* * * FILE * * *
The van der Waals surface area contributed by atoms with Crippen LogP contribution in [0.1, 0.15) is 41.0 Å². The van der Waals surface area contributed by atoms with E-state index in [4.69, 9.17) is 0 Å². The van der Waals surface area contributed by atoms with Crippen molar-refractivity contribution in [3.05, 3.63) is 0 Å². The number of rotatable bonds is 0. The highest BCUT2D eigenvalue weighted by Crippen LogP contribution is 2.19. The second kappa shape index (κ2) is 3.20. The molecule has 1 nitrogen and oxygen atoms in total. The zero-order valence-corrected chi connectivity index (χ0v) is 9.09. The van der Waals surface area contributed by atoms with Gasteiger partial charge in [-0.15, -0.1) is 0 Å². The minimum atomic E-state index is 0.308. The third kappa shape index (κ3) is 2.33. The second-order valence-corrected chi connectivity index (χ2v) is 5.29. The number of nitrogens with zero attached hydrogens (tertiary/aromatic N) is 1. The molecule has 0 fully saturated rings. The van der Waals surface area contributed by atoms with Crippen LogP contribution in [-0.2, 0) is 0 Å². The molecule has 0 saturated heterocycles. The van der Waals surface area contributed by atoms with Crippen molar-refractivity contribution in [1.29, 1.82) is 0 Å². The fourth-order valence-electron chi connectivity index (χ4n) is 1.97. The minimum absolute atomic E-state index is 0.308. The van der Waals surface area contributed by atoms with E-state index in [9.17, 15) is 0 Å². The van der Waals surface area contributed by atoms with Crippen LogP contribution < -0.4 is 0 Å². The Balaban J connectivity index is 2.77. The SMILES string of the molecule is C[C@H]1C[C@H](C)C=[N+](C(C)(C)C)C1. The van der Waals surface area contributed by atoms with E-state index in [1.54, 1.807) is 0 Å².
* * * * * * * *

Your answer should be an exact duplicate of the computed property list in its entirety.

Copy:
The van der Waals surface area contributed by atoms with Crippen LogP contribution in [0.1, 0.15) is 41.0 Å². The van der Waals surface area contributed by atoms with E-state index in [4.69, 9.17) is 0 Å². The van der Waals surface area contributed by atoms with Crippen molar-refractivity contribution in [3.05, 3.63) is 0 Å². The number of rotatable bonds is 0. The highest BCUT2D eigenvalue weighted by Crippen LogP contribution is 2.19. The second kappa shape index (κ2) is 3.20. The molecule has 1 nitrogen and oxygen atoms in total. The zero-order valence-corrected chi connectivity index (χ0v) is 9.09. The van der Waals surface area contributed by atoms with Gasteiger partial charge in [-0.15, -0.1) is 0 Å². The minimum atomic E-state index is 0.308. The third kappa shape index (κ3) is 2.33. The second-order valence-corrected chi connectivity index (χ2v) is 5.29. The number of nitrogens with zero attached hydrogens (tertiary/aromatic N) is 1. The molecule has 0 fully saturated rings. The van der Waals surface area contributed by atoms with Crippen LogP contribution in [-0.2, 0) is 0 Å². The molecule has 0 saturated heterocycles. The van der Waals surface area contributed by atoms with Crippen molar-refractivity contribution in [1.29, 1.82) is 0 Å². The fourth-order valence-electron chi connectivity index (χ4n) is 1.97. The minimum absolute atomic E-state index is 0.308. The van der Waals surface area contributed by atoms with E-state index in [9.17, 15) is 0 Å². The van der Waals surface area contributed by atoms with Crippen LogP contribution < -0.4 is 0 Å². The Balaban J connectivity index is 2.77. The SMILES string of the molecule is C[C@H]1C[C@H](C)C=[N+](C(C)(C)C)C1. The van der Waals surface area contributed by atoms with E-state index in [1.54, 1.807) is 0 Å².